With growing resistance and boycotting to MOC, emerging of an alternative board, and criticisms from societies such as ASN (So proud of ASN!!), ABIM did acknowledge its disconnection with physicians. It is now planning to implement changes to MOC in their Assessment 2020.
ABIM has asked all societies to give feedbacks on this Assessment. So far I have seen the response from AAIM. It appears that there are many societies still baring the mindset of "MOC is here to stay. We have to work with it". As a practicing physician, I strongly believe that our societies have to give up this notion and start to question the legitimacy of ABMS/ABIM expanding their power without any limitation or oversight.
Here I want to give my feedback for ASN to consider when they give their response. I am encouraging every doctor to speak up and inform your society and ABIM where you stand, and what you envision the board certification should be in 2020.
Before commenting on this “Assessment”, we need to clarify the role of different players in health care delivery.
Certifications are to demonstrate that the trainee has acquired an acceptable level of knowledge and is entitled to practice in a medical specialty or subspecialty. Health care is multi-dimensional. Using one certification to gauge every aspect of health care delivered is unrealistic, and gives special groups the opportunity for unbalanced influence over physicians and hospitals, and completely devoid of checks and balances.
The ABIM is a proprietary organization in the business of credentialing. They should not speak for educational entities, our scientific or clinical societies, our hospitals or our state medical boards. The legitimacy of the ABIM in promoting more credentialing processes such as MOC is therefore questionable, and raises significant issues, including potential financial conflicts.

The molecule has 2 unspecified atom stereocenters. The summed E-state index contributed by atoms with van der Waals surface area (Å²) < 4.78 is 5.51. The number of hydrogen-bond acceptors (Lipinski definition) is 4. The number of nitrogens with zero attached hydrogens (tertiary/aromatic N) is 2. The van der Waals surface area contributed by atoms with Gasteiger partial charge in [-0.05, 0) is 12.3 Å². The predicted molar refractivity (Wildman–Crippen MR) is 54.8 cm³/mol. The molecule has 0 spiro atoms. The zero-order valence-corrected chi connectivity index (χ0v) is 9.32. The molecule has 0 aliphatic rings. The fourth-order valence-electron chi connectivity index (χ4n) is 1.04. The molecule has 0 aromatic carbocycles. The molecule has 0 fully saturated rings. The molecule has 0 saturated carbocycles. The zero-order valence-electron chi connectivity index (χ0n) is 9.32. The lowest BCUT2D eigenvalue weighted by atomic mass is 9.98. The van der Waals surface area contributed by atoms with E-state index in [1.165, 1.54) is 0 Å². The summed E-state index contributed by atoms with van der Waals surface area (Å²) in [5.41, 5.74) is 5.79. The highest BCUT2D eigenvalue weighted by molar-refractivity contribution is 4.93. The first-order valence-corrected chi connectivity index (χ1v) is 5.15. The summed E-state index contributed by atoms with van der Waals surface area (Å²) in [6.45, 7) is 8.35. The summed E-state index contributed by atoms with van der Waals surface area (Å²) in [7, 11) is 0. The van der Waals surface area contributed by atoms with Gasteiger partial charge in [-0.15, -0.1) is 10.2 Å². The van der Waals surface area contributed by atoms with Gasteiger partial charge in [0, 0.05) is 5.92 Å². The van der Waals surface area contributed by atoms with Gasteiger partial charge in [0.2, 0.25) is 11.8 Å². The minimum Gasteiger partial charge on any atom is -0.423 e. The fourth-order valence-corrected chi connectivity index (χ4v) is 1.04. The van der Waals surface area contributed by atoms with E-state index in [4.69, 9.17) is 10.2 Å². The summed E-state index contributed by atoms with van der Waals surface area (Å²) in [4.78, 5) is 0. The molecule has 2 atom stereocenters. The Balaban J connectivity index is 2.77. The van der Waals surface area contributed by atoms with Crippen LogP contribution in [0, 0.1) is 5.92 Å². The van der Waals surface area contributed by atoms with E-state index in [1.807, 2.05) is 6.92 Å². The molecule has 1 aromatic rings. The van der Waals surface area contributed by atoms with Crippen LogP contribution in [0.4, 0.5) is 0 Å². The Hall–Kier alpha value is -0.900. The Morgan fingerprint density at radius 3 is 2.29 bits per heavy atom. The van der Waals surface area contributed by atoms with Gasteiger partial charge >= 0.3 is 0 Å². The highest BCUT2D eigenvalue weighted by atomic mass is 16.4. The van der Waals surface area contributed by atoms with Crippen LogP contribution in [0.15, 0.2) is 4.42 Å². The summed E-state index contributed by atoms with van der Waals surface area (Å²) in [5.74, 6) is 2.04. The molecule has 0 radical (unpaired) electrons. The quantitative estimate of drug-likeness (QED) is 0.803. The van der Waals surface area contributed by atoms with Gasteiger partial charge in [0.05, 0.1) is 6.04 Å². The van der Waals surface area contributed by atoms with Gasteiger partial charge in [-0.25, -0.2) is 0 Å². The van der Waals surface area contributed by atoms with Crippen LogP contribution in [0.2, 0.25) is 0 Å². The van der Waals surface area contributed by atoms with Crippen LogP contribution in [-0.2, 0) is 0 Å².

Next, let’s take a closer look at the quality of this “Assessment”.
Dr. Baron claims that the “Assessment” is made by “outside expert”. I am not sure what he meant by “outside”. The Task force members are certainly not representative of practicing physicians. Many have never taken the re-certification tests they are pushing for.
There are many statements about engaging physicians that are questionable at best and inaccurate at worst. Here are a few examples:
“…we listened to our stakeholders (physicians…)” - The ABIM website deleted every single comment by physicians and has yet to show the public comment session.
“…incorporated input about MOC though data” - ABIM, are any these data public?
“…social media outreach”, “…response on social media was steady but marginal” – they only selected what they wanted to hear
“…effort was made transparent on the (assessment2020.abim.org) website to inform open conversation” – how was or will this be accomplished? There is no place to leave comments on the website every time I checked! In addition, how transparency it can be when ABIM is hiding its archives?
Based on these observations, I can’t help but wonder how the view of this Assessment 2020 is not selective and heavily vetted. It is biased and does not reflect practicing physicians’ opinion despite ABIM claims to the opposite.